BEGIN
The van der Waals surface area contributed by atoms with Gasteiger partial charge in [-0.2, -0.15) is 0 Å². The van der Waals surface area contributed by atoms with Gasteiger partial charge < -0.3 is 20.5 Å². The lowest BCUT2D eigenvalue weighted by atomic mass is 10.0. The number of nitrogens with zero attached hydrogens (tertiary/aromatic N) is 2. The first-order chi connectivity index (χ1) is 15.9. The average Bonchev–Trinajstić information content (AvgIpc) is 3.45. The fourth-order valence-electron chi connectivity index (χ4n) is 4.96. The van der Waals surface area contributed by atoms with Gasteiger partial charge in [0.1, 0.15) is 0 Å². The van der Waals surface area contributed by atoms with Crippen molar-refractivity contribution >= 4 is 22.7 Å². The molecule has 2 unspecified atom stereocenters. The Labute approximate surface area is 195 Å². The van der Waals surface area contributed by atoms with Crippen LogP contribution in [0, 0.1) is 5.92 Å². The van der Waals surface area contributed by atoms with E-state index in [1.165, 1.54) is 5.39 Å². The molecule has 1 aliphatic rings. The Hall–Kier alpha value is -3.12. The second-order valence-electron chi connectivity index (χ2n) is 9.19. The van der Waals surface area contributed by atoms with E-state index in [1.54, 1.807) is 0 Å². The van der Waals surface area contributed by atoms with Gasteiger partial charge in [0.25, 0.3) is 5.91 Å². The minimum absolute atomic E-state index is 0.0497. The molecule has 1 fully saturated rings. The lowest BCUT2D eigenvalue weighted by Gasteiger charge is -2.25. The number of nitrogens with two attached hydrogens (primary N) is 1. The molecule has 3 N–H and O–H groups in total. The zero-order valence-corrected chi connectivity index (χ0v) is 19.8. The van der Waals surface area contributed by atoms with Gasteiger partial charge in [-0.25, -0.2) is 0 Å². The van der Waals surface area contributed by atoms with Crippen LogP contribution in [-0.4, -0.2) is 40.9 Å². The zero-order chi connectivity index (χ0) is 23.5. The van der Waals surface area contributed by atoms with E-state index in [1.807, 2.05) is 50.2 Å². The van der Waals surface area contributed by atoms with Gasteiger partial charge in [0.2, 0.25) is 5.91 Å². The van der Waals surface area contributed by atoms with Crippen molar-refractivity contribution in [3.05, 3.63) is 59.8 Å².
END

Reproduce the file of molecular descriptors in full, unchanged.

The van der Waals surface area contributed by atoms with Gasteiger partial charge in [-0.2, -0.15) is 0 Å². The van der Waals surface area contributed by atoms with Gasteiger partial charge < -0.3 is 20.5 Å². The lowest BCUT2D eigenvalue weighted by atomic mass is 10.0. The number of nitrogens with zero attached hydrogens (tertiary/aromatic N) is 2. The first-order chi connectivity index (χ1) is 15.9. The average Bonchev–Trinajstić information content (AvgIpc) is 3.45. The fourth-order valence-electron chi connectivity index (χ4n) is 4.96. The van der Waals surface area contributed by atoms with Gasteiger partial charge in [0.1, 0.15) is 0 Å². The van der Waals surface area contributed by atoms with Crippen molar-refractivity contribution >= 4 is 22.7 Å². The molecule has 2 unspecified atom stereocenters. The Labute approximate surface area is 195 Å². The van der Waals surface area contributed by atoms with Crippen LogP contribution in [0, 0.1) is 5.92 Å². The van der Waals surface area contributed by atoms with E-state index in [1.165, 1.54) is 5.39 Å². The molecule has 1 aliphatic rings. The Hall–Kier alpha value is -3.12. The second-order valence-electron chi connectivity index (χ2n) is 9.19. The van der Waals surface area contributed by atoms with E-state index in [1.54, 1.807) is 0 Å². The van der Waals surface area contributed by atoms with Gasteiger partial charge in [0.25, 0.3) is 5.91 Å². The minimum absolute atomic E-state index is 0.0497. The molecule has 1 fully saturated rings. The lowest BCUT2D eigenvalue weighted by Gasteiger charge is -2.25. The number of nitrogens with two attached hydrogens (primary N) is 1. The molecule has 3 N–H and O–H groups in total. The zero-order valence-corrected chi connectivity index (χ0v) is 19.8. The van der Waals surface area contributed by atoms with Gasteiger partial charge in [-0.25, -0.2) is 0 Å². The van der Waals surface area contributed by atoms with Crippen LogP contribution in [-0.4, -0.2) is 40.9 Å². The zero-order chi connectivity index (χ0) is 23.5. The van der Waals surface area contributed by atoms with E-state index in [1.807, 2.05) is 50.2 Å². The van der Waals surface area contributed by atoms with Gasteiger partial charge in [0.2, 0.25) is 5.91 Å². The van der Waals surface area contributed by atoms with Crippen molar-refractivity contribution in [3.05, 3.63) is 59.8 Å².